Improving Coherence in Teacher Education: Features of a Field-Based Methods Course Partnership

Improving Coherence in Teacher Education: Features of a Field-Based Methods Course Partnership

Tracy L. Weston (Middlebury College, USA)
Copyright: © 2019 |Pages: 26
DOI: 10.4018/978-1-5225-6249-8.ch007

Abstract

This chapter describes the author's work as a teacher educator to establish, sustain, and improve a methods course partnership with a local K-6 school using an integrated school-situated, practice-based model. The model was designed with an aim of improving the coherence of teacher candidates' experiences and learning to better prepare them for the complicated work of equitable teaching. Coherent field-based components in teacher education offer opportunities to mitigate divisions between 1) theory and practice and 2) coursework and fieldwork. The chapter begins with a definition of coherence, describes how this definition of coherence was used to design an elementary literacy/social studies methods course, shares data to evaluate the course from the perspective of the teacher candidates, and describes what candidates learned by participating in the course.
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Introduction

Coherent experiences are a necessary, yet often missing, characteristic of high quality teacher preparation (Weston & Henderson, 2015). Candidates’ experiences in teacher education programs are often characterized as incoherent, fragmented, or haphazard (Bain & Moje, 2012; Hammerness, 2013; Hoban, 2005; Weston, 2018; Weston & Henderson, 2015), both between courses within the teacher preparation program, as well as between the activities and experiences implemented in campus-based and school-based classrooms. It is possible for candidates to experience significant learning from carefully designed and monitored field work (Florio Ruane & Lensmire, 1990; Grisham, Laguardia & Brink, 2000; Grossman, Valencia, Evans, Thompson, Martin, & Place, 2000; Lazar, 1998; Wilson, 1996), yet the problems associated with field work and the need for improved quality have been extensively documented for quite some time (Clift, 1991; Eisenhart, Behm & Romagnano, 1991; Goodman, 1985; Griffin, 1989; Tabachnick, Popkewitz & Zeichner, 1981). Strengthening coherence within teacher education programs by improving theory/practice harmony of philosophies, ideas, and practices as well as campus/field convergence of experiences, activities, and assignments in both settings is one way to improve opportunities for candidates so that they more reliably develop the knowledge and skills required to effectively and equitably teach all learners (Ladson-Billings, 1995).

Building upon previous work to develop a school-situated approach to teacher preparation in literacy (Henderson, 2013) and a cross-disciplinary approach for mathematics and literacy teacher preparation (Weston & Henderson, 2015), in this work coherence indicates the relative quality of congruence across ideas, experiences, people, roles, components and settings and the relationship between theory and practice. Coherence is both a quality and a process, but it is not an “end” (Bateman, Taylor, Janik, & Logan, 2008; Canrinus, Klette, & Hammerness, 2017; Honig & Hatch, 2004; Nixon, 1991). Rather, it is a frame for dialogue and reflection, with an end goal of improving candidates’ professional readiness for equitable, ambitious teaching (Lambert, 2001; Tatoo, 1996). In this chapter, coherence is conceptualized as having three necessary aspects:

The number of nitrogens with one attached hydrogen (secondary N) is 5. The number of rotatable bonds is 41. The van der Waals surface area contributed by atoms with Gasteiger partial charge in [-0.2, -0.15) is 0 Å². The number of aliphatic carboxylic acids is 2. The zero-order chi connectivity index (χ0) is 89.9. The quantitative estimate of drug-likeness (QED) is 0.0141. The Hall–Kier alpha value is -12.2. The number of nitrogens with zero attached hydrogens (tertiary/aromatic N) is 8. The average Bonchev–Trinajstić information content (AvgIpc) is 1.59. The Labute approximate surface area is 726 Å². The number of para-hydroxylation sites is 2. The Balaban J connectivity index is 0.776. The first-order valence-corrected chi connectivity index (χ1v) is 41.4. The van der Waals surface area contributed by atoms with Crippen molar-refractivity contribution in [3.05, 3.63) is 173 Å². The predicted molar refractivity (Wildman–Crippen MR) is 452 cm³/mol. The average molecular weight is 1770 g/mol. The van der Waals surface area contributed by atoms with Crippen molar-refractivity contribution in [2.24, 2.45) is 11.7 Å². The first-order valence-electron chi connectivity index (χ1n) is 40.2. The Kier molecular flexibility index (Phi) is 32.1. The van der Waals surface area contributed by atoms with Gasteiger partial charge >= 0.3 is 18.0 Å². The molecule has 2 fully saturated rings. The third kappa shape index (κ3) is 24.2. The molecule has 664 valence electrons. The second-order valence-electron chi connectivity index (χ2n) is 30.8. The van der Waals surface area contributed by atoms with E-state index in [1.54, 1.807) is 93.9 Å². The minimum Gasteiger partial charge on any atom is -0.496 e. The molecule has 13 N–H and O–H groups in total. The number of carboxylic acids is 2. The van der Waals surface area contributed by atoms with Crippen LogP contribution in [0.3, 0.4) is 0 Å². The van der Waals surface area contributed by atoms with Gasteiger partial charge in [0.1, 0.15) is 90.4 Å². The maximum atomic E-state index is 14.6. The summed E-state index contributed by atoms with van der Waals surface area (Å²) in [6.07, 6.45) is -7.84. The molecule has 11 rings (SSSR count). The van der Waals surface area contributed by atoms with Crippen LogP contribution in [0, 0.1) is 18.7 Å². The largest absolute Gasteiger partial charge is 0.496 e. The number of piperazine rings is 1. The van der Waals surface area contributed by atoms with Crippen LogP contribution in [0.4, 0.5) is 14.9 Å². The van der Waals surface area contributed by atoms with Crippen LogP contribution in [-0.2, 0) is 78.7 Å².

• 1.

    Coherence requires a shared vision (Darling-Hammond, 2014; Fullan & Quinn, 2015; Grossman, Hammerness, McDonald, & Ronfeldt, 2008; Tatto, 1996) across people and roles (e.g., multiple faculty members, mentor teachers, supervisors).

  • 2.

    Coherence requires consistent, intentional experiences (Buchmann & Floden, 1991; Canrinus, Klette, & Hammerness, 2017; Weston & Henderson, 2015) across settings (e.g., multiple courses, various field placements) that are designed to reflect and reinforce the shared vision (Grossman, Hammerness, McDonald, & Ronfeldt, 2008).

  • 3.

    Coherence must be evaluated from the perspective of the teacher candidates (Broad, Stewart Rose, Lopez, & Baxan, 2013; Canrinus, Klette, & Hammerness, 2017).

The relationship between theory and practice, campus and field, from the point of view of candidates (Broad, Stewart Rose, Lopez, & Baxan, 2013; Canrinus, Klette & Hammerness, 2017), is a generative way to think about the interconnection between the constituent elements within a teacher education program, and can be used to design or evaluate a program or its more specific components, such as courses or assignments. In this chapter, the author describes how the aforementioned three aspects of coherence were used to design and evaluate a field-based methods course that was developed with the explicit aim of improving the coherence between theory and practice and course work and field work. The objective of this undertaking was to develop teacher candidates’ capacities to teach interdisciplinary, concept-based literacy and social studies lessons that center content about identity, racism, and inequality. In this chapter, the author reviews previous research that informed the aforementioned definition of coherence, describes how this definition of coherence was used in the course design for an elementary literacy/social studies methods course, shares data to evaluate the course from the perspective of the teacher candidates, and describes what candidates learned by participating in the course.

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